Shrimp, Chorizo, and Pineapple Quesadillas

Ingredients

  • 1 cup Spanish Chorizo, chopped
  • 1 cup cooked salad-size Shrimp
  • 1/2 cup Pineapple, finely chopped
  • 2 cups Mexican Blend Cheese
  • 8 Flour Tortillas

Directions

Preheat oven to 350 degrees. Heat the chorizo in a pan over medium heat until it begins to release its oil. Add the shrimp and pineapple. Stir to combine. When the shrimp and pineapple are warm, remove from heat. Sprinkle about 1/4 cup cheese onto each of four tortillas. Evenly distribute the chorizo, shrimp, pineapple mixture over the four tortillas. Top with another 1/4 cup cheese on each. Cover with the remaining four tortillas. Bake for about 10-12 minutes until the insides are hot and melty and the tortillas feel slightly crisp. Press down on the quesadillas about halfway through to help them melt together. Allow the quesadillas to cool for a minute or two before cutting.

Salmon, Corn, and Tomato Pasta in Pesto

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I have leftover basil pesto in my fridge from Friday night’s Wine and Cheese soirée. It would be a crime to let it go to waste. So, I planned a dinner around it. A few salmon fillets that have been chillin’ in my freezer and some candy-sweet summer corn sealed the deal. A handful of ripe baby tomatoes begged to join and I couldn’t resist. Voilà. Dinner.

Salmon, Corn, and Tomato Pasta in Pesto

Ingredients

  • 1 pound Salmon Fillets
  • 3 ears Corn
  • 2 cups Baby Roma Tomatoes (or other small, sweet tomatoes), cut into halves or quarters
  • 1/2 cup Basil Pesto, recipe here
  • 1 box Rotini (or other pasta)
  • Salt and Pepper
  • Parmesan Cheese (optional)

Preheat oven to 450 degrees. Season salmon with a bit of salt and pepper. Bake for about 8-10 minutes until fully cooked. When cool enough to handle, cut into small pieces. Bring a pot of water to a boil. Cook corn for 8 minutes. Cool in cold water. Cut the kernels from the cob. Cook the pasta according to package directions in lightly salted water. Drain. Toss the warm pasta with pesto, corn, salmon, and tomatoes. Sprinkle with parmesan cheese, if desired.

Serves about 6

Simple. Fresh. Delicious.

Grilled Ribeye Steaks and Grilled Fingerling Potatoes with Gorgonzola

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I’m not a lawyer or anything, but I’m pretty sure there is a law that mandates grilling on Memorial Day. In accordance with this purported law, we shall be grilling steaks and potatoes tonight.

Grilled Ribeye Steak with Chipotle Butter, Grilled Fingerling Potatoes with Gorgonzola, and Corn on the Cob

I chose a thick, marbled ribeye steak and fingerling potatoes.  Russet potatoes would work well, but will need more cooking time. And, remember that chipotle butter we made last week?  Throw a dollop of that on the steak!  Sprinkle a little gorgonzola on the potatoes and serve with a piece of corn on the cob!

A little guide for grilling steaks:

  • Take the steak out of the fridge about 30-45 minutes prior to grilling to allow it to come up to room temperature. Allowing the steaks to come to room temperature facilitates even cooking.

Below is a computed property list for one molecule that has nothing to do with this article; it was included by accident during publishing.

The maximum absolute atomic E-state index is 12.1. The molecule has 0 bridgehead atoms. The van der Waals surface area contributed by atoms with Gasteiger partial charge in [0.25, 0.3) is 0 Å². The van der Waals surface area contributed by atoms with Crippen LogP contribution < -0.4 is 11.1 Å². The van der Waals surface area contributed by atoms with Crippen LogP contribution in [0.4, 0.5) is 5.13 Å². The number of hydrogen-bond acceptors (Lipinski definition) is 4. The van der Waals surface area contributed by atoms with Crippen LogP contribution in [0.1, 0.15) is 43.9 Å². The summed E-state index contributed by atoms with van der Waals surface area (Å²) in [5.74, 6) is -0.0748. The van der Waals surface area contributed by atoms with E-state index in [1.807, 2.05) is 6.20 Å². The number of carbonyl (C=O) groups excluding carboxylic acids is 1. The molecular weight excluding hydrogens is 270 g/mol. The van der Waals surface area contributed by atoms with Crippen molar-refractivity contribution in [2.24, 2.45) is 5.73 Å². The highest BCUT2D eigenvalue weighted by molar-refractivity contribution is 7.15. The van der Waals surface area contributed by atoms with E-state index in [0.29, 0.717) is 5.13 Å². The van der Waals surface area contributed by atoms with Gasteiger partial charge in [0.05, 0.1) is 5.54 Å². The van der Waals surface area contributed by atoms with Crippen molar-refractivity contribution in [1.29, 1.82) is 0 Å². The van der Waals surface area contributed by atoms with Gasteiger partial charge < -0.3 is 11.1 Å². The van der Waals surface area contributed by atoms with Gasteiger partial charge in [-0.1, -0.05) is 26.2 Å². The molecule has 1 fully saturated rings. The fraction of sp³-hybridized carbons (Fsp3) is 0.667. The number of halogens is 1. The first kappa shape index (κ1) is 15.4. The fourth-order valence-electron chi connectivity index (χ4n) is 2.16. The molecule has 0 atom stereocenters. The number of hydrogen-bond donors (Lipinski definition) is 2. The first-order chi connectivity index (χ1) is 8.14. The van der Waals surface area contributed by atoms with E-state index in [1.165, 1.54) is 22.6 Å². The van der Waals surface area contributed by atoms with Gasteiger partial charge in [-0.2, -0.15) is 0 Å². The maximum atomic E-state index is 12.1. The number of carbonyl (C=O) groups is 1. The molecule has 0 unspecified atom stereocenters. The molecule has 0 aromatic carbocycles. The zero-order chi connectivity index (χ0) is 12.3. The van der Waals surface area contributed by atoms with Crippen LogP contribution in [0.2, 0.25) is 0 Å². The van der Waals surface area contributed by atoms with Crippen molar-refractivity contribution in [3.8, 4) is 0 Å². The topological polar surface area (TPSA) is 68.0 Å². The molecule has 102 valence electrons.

• Meanwhile, fire up your grill. Whether using a gas or charcoal grill (my preference), get it good and hot. Charcoal should have a coat of white ash and glow red in the middle. Distribute the coals unevenly, so that one side is stacked with coals and the other side has a lower, single layer of coals.
  • Remove the grill plate and rub it with a little olive oil to prevent sticking.
  • Just prior to grilling, season your steak with a little salt and pepper. Avoid doing this until the last minute, as the salt will draw out the juices in the steak.
  • Sear the steak over high heat for a minute or two on each side. (If using a charcoal grill, sear over the stacked coals). Searing the steak over high heat seals in the juices.
  • If using a gas grill, turn the heat down to medium. If using a charcoal grill, move the steak over the lower heat, single layer of coals.
  • Allow the steak to cook for about 3-6 minutes per side, depending on the thickness of the steak and your desired doneness. Rotate the steak 45 degrees halfway through, to give it a nice quadrillage (diamond pattern).
  • You can check the steak’s doneness by feeling the steak or using a meat thermometer.  My preference is to insert a meat thermometer into the side of the steak.  (Rare: 125 degrees,  Medium Rare: 130-135 degrees, Medium: 140-145 degrees, Medium Well: 150-155 degrees, Well: 160-165 degrees)
  • Remove the steak from the grill about 5 degrees below your desired temperature, as the steak will continue cooking off the heat.
  • Cover the steak and allow it to rest for about 5 minutes before cutting or serving. Resting allows the juices to redistribute within the steak.

Using a chimney starter eliminates the need for smelly lighter fluid.

To Grill Fingerling Potatoes:

Pour a small amount of olive oil onto a large piece of foil.  Sprinkle with salt and pepper. Pierce each potato a few times with a fork. Place potatoes onto the oil.  Thoroughly wrap the potatoes in the foil.  Double wrap if necessary to seal in the oil. Grill for about 30-40 minutes, until fork tender. For larger potatoes, allow for longer grilling time.

Corn on the Cob:

Bring a pot of water to a boil. Put the shucked corn into the boiling water.  Boil for about 5-8 minutes.

And for dessert…

Bordeaux Cherry Brownie Ice Cream with Fresh Cherries